FIG. 3 is a simplified block diagram of a broadband multi-carrier amplifier system in accordance with a third embodiment of the present invention. Amplifier system 400 includes a plurality of narrowband modulators, each for modulating a digital bit stream that contains, for example, voice or data information. In the preferred embodiment, narrowband modulators 402 modulate the digital information onto a carrier in the range of 3-6 gigaHertz. A low frequency modulator along with one or more unponvert steps may be used to generate the 3-6 GHz modulated carriers. In the preferred embodiment, there are approximately 100 narrowband modulators 402, each providing a bandwidth of approximately one to two megahertz. Amplifier system 400 also includes a plurality of mixing elements 404 for upconverting the IF carrier signals provided by narrowband modulators 402 to an RF frequency in the range of 20-30 gigaHertz. In the preferred embodiment, each mixing element is provided a different LO frequency which is offset a predetermined amount from the other LO frequencies. Accordingly, the output of mixing elements 404 is a plurality of RF signals each offset by the LO frequency offset. The narrowband RF signals are filtered by bandpass filters 406 to reduce or eliminate unwanted mixing products produced by mixing elements 404. Each narrowband RF signal is amplified with EER-type amplifier 408 which preferably has a bandwidth between 1-2 megahertz. In one preferred embodiment, the amplified narrowband RF signals are filtered with output filters 412 to reject out-of-band spurious signals created by nonlinearities in EER-type amplifiers 408.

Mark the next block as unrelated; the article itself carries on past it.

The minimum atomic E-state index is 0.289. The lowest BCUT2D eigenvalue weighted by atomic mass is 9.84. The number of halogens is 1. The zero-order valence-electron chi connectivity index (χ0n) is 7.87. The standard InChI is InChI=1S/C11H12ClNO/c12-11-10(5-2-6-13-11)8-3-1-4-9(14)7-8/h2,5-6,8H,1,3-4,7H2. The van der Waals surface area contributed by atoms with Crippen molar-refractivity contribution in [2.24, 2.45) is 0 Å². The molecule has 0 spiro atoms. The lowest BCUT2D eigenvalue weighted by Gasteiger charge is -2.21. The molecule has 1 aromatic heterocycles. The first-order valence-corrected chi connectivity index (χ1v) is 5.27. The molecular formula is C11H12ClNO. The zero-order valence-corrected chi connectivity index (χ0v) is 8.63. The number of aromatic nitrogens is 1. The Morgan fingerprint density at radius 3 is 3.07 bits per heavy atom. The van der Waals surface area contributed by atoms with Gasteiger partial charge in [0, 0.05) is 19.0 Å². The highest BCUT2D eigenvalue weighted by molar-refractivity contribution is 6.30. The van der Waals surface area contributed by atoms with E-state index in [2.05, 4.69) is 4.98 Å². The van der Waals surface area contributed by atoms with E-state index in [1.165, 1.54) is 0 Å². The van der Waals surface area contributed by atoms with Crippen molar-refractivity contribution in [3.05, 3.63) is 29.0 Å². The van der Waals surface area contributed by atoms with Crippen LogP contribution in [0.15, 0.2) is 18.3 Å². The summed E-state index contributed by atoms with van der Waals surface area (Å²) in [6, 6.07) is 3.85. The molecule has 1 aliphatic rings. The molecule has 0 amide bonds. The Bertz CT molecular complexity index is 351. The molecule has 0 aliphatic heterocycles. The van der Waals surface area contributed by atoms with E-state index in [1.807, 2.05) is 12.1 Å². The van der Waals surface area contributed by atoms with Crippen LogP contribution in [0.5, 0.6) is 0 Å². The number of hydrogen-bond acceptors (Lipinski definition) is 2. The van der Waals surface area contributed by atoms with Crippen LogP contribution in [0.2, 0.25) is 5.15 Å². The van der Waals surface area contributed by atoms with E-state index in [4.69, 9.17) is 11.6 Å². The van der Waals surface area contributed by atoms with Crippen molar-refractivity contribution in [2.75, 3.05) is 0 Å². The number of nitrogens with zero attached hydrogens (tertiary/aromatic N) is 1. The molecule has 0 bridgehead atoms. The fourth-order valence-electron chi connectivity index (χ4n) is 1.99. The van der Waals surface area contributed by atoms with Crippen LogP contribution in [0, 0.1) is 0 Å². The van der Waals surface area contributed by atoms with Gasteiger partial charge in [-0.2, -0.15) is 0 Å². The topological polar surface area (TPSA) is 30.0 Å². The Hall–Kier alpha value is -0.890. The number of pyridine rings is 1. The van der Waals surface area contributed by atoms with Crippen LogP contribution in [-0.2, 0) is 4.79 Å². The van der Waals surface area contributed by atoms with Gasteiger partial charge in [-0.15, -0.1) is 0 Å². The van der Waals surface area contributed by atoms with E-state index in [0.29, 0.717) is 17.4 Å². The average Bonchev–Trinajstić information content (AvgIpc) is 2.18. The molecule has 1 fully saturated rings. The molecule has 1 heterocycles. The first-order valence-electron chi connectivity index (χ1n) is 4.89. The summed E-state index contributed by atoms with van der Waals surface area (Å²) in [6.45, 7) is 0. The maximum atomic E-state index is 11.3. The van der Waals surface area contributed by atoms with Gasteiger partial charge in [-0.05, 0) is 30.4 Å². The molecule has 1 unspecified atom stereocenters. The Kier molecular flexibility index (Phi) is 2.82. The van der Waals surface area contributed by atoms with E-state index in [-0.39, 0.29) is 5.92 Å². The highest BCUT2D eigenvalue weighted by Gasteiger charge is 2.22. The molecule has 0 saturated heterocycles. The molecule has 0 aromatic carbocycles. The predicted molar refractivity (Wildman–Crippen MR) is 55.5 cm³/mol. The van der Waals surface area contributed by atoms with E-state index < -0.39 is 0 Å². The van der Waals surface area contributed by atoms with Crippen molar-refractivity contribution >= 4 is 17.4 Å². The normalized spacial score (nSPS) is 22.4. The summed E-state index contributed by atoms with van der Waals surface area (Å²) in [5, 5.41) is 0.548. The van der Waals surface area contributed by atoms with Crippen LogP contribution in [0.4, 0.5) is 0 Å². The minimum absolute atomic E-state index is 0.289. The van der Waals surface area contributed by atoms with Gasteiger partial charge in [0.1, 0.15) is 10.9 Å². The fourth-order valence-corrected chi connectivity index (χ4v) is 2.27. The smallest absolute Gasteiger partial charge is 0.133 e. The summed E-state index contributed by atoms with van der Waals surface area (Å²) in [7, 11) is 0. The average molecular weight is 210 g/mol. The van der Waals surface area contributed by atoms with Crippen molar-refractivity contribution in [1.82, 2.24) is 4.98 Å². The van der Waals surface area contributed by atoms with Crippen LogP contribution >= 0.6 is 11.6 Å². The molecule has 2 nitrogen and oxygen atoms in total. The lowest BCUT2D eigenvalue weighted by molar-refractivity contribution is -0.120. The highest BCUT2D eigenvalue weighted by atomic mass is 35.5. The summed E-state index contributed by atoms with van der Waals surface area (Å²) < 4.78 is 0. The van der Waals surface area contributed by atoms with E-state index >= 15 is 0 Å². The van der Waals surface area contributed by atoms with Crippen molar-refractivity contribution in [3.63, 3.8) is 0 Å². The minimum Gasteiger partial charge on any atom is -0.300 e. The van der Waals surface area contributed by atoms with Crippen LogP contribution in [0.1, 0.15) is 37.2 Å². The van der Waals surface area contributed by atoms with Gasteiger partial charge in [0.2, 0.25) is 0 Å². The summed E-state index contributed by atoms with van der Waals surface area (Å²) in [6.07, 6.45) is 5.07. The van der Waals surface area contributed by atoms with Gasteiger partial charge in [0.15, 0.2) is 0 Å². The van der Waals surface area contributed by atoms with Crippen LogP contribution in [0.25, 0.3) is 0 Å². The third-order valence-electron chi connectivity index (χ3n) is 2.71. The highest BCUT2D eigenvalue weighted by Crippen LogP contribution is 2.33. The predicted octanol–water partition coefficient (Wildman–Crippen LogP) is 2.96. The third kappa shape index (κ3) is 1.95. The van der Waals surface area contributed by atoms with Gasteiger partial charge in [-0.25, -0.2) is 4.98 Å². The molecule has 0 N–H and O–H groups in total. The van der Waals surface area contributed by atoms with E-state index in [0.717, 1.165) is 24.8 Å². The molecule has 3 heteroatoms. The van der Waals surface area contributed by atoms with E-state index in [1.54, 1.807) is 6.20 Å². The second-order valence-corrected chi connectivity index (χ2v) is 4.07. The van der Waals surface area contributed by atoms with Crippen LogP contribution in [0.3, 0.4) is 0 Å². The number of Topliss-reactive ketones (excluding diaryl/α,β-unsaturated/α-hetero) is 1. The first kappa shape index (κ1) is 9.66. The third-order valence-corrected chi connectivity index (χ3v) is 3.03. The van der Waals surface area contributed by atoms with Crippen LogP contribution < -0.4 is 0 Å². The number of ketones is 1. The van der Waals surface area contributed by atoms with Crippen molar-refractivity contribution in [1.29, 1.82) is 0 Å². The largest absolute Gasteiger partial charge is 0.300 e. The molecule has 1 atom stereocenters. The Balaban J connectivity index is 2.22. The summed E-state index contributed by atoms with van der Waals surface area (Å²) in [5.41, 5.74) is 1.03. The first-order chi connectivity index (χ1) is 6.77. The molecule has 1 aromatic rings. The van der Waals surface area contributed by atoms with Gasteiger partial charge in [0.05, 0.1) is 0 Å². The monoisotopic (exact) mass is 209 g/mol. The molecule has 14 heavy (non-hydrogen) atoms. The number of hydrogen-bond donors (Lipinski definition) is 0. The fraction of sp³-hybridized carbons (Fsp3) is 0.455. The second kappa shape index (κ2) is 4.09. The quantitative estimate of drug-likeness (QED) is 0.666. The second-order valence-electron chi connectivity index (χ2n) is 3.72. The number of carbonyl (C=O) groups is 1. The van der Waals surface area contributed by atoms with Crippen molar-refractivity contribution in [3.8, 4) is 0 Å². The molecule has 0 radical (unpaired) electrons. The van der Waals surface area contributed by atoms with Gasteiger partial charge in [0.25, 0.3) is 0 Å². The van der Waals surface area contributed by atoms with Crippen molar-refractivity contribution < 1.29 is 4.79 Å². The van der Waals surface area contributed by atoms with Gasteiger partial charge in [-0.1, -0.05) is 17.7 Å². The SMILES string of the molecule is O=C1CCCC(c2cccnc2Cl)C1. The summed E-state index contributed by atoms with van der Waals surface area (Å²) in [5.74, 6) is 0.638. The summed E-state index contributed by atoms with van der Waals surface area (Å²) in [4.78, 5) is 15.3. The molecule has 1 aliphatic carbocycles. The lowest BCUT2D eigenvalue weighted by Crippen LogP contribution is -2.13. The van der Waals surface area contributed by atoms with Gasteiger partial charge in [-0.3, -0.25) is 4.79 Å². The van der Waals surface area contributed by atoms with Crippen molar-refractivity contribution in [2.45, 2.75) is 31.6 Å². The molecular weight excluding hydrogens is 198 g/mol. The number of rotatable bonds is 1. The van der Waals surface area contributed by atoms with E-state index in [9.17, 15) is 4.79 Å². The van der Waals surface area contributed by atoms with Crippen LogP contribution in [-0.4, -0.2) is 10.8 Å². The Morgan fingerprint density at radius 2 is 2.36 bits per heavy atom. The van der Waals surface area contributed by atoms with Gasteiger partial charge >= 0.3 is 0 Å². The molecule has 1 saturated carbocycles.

Amplifier system 400 also includes odd channel summer 416 and even channel summer 418 for summing the odd and even respective channel signals produced by EER-type amplifiers 408. Amplifier system 400 also includes an orthogonal mode transducer 420 for combining the odd channel signals and even channel signals provided by odd channel summer 416 and even channel summer 418 respectively. Orthogonal mode transducer 420 produces a wideband RF output signal here every other channel is a different polarization from the adjacent channels. Preferably the odd and even channels have an orthogonal polarization with respect to each other.